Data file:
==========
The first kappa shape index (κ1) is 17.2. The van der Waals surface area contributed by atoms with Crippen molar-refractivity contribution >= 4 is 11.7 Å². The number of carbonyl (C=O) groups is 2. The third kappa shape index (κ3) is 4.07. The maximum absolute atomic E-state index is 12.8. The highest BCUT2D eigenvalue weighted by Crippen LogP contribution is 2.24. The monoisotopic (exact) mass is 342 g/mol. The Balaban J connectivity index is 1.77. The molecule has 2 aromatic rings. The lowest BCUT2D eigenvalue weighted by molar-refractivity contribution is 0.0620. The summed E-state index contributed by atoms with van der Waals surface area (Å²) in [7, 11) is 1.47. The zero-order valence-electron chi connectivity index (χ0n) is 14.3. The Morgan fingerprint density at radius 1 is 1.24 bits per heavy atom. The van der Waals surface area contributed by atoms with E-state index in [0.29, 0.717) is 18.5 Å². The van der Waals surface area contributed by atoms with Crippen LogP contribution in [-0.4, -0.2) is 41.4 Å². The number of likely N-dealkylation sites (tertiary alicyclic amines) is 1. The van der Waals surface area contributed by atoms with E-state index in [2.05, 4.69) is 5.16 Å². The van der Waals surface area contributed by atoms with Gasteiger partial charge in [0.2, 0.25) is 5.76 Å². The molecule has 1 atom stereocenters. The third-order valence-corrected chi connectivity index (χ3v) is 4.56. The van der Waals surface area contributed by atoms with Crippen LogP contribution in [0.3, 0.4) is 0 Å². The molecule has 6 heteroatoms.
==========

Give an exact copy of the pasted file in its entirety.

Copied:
The first kappa shape index (κ1) is 17.2. The van der Waals surface area contributed by atoms with Crippen molar-refractivity contribution >= 4 is 11.7 Å². The number of carbonyl (C=O) groups is 2. The third kappa shape index (κ3) is 4.07. The maximum absolute atomic E-state index is 12.8. The highest BCUT2D eigenvalue weighted by Crippen LogP contribution is 2.24. The monoisotopic (exact) mass is 342 g/mol. The Balaban J connectivity index is 1.77. The molecule has 2 aromatic rings. The lowest BCUT2D eigenvalue weighted by molar-refractivity contribution is 0.0620. The summed E-state index contributed by atoms with van der Waals surface area (Å²) in [7, 11) is 1.47. The zero-order valence-electron chi connectivity index (χ0n) is 14.3. The Morgan fingerprint density at radius 1 is 1.24 bits per heavy atom. The van der Waals surface area contributed by atoms with E-state index in [0.29, 0.717) is 18.5 Å². The van der Waals surface area contributed by atoms with Crippen LogP contribution in [-0.4, -0.2) is 41.4 Å². The number of likely N-dealkylation sites (tertiary alicyclic amines) is 1. The van der Waals surface area contributed by atoms with E-state index in [2.05, 4.69) is 5.16 Å². The van der Waals surface area contributed by atoms with Gasteiger partial charge in [0.2, 0.25) is 5.76 Å². The molecule has 1 atom stereocenters. The third-order valence-corrected chi connectivity index (χ3v) is 4.56. The van der Waals surface area contributed by atoms with Crippen LogP contribution in [0.3, 0.4) is 0 Å². The molecule has 6 heteroatoms.